Yesterday was a 4-star day: I maintained the integrity of my calorie budget, I remained refined sugar-free, I met my daily water goal, and I stayed well connected with exceptional support.
The forecast yesterday wasn't a good one. It was billed as our first big weather event day of spring. The predicted severe weather came right on cue and completely disrupted my schedule last evening. Normally, Wednesday is a support group night for me. Fortunately, I was able to communicate with each member and reschedule our group call time for this evening. I'm grateful for that--and grateful for the storms not being too severe as they moved through our area.
A late night at the studio meant a late bedtime for me--and a short night of rest. I was able to get an hour-long nap this afternoon. Now I'm rested and ready to go for the second half of this day!
I had a good conversation with a support friend today all about emotional/stress eating and food triggers.
When I've struggled hardest it's usually something, not even food-related that's bothering me. My disease makes it all about food. If I sit down and think about it, it's usually either job, relationship, family, or some other kind of stressor or it's a frustration for what I perceive to be my own shortcomings. Also, it's often fear over things ahead even if I don't have good reason to fear- which is basically the emptiness of uncertainty. Uncertainty is a horrible one.
Something I try to frame: Whatever it is pressing on my brain, emotionally and/or mentally, it will work out better IF I maintain the integrity of my plan. In that perspective, it's difficult to believe the lie my head is trying to sell me. My head says that I need to eat off-plan and that'll help-- if I don't pause, that's what I'll go with.
If I allow a little space between the thought and the reaction, I can find the right perspective needed for positive action. We pause to act instead of reacting.
If you're like me, this is our normal- and it's why we must practice a plan each day. One of the biggest barriers to that trek, in my experience, is resentment for this fact. That resentment didn't start fading for me until I stopped doing something I didn't even realize I was doing: I was comparing myself to everyone else. I wanted to live their normal. I was constantly telling myself I wasn't normal- as if something was horribly wrong or flawed with me. I was pissed off, quite frankly, because I couldn't live with any peace and stability when I tried to assume the normal of "those people."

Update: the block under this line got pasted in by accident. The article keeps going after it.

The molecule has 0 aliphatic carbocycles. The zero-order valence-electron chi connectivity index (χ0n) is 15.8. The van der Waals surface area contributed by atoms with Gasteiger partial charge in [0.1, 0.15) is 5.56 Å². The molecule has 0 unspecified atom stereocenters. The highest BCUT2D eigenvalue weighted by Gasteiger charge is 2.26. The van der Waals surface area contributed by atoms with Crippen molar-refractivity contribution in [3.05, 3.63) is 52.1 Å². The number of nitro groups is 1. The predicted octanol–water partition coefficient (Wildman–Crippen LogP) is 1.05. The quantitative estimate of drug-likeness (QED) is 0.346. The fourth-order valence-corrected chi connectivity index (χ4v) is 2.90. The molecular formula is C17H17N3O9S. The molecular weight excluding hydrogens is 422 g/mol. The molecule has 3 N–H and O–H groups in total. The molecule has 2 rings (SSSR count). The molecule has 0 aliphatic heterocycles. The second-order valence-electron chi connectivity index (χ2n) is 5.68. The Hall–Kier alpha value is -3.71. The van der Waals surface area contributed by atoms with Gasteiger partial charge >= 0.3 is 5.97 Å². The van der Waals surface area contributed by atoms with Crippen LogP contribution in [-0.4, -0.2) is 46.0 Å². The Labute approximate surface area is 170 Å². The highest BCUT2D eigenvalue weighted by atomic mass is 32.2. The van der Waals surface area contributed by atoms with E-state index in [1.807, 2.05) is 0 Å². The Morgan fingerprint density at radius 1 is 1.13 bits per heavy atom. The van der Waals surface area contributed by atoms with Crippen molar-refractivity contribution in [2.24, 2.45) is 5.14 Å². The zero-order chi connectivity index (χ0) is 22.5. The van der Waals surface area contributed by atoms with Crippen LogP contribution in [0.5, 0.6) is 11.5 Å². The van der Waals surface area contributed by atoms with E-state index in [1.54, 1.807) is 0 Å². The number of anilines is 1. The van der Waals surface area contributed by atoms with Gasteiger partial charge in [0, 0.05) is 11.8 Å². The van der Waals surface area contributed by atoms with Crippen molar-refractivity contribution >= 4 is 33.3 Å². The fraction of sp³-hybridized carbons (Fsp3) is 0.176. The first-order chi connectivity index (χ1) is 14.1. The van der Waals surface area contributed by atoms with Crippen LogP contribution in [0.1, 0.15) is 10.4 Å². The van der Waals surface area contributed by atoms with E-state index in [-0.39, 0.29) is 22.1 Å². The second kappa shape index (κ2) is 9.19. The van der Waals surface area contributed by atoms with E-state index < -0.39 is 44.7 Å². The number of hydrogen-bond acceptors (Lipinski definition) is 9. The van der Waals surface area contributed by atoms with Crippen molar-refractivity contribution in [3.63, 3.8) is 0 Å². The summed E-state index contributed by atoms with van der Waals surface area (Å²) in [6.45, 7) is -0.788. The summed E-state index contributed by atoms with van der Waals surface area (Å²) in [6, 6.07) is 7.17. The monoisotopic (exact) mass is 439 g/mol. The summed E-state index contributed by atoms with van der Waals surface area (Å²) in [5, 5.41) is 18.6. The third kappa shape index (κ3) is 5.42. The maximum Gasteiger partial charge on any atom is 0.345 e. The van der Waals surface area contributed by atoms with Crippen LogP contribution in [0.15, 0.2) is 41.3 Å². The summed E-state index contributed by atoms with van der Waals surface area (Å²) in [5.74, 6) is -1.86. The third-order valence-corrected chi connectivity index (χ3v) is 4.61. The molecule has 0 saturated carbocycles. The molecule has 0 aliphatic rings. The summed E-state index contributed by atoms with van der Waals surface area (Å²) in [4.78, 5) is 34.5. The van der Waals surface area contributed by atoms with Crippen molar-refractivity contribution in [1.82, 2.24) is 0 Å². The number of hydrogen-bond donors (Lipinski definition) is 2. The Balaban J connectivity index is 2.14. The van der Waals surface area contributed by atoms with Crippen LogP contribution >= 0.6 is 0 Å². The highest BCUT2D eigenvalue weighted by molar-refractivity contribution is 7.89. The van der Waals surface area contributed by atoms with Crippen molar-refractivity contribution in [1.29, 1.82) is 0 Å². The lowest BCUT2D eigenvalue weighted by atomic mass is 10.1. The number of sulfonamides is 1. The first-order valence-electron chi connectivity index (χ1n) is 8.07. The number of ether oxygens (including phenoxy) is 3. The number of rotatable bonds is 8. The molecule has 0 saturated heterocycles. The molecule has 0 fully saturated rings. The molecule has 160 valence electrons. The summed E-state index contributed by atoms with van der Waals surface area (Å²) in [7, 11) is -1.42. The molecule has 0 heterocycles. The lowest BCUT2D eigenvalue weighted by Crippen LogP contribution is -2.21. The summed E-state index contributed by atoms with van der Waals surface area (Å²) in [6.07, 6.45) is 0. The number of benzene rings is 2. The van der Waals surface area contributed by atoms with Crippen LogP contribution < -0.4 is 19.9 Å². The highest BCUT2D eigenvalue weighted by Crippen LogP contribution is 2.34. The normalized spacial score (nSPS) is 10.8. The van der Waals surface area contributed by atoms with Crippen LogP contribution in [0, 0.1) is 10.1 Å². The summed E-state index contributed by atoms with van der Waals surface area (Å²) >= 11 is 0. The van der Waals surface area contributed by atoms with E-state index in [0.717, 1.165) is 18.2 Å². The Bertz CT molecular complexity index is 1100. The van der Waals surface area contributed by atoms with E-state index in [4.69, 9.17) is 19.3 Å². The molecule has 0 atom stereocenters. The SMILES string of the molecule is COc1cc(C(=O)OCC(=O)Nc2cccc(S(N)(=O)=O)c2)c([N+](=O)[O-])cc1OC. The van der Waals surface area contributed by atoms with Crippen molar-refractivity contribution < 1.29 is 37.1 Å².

But... when I decided to embrace MY normal... when I decided I wasn't abnormal, I was just me, and me was okay... suddenly I felt better. I cannot live my life constantly believing there's something wrong with me. My normal requires a daily practice. And that doesn't make me bad. Much like someone with a potentially deadly disease takes their daily course of medications and/or treatments in order to maintain their wellness. Some people in a situation like that might curse to the heavens asking "why me??"
But then, there's also some of the most serene and peaceful people practicing their self-care with an embrace free of that frustration and resentment. I once asked a studio guest who was in the process of going through intensive cancer treatments, "with all your health challenges, how do you smile so much and stay so positive?" Her reply: "Because I tried the alternative and it was miserable."
We have a beautiful opportunity to embrace our individual normals and dramatically change the course of struggle into something much less powerful. We will certainly have challenging days, everyone's "normal" does, but we practice a plan to help us through another day.
Killing it on the water today. Midday meeting helps! #waterhelpseverything pic.twitter.com/E9jddQYMgc— Sean Anderson (@SeanAAnderson) April 18, 2019
Thank you for reading and your continued support,Practice, peace, and calm,
If you're interested in connecting via social media:
I accept friend requests on MyFitnessPal. My daily food logging diary is set to public.
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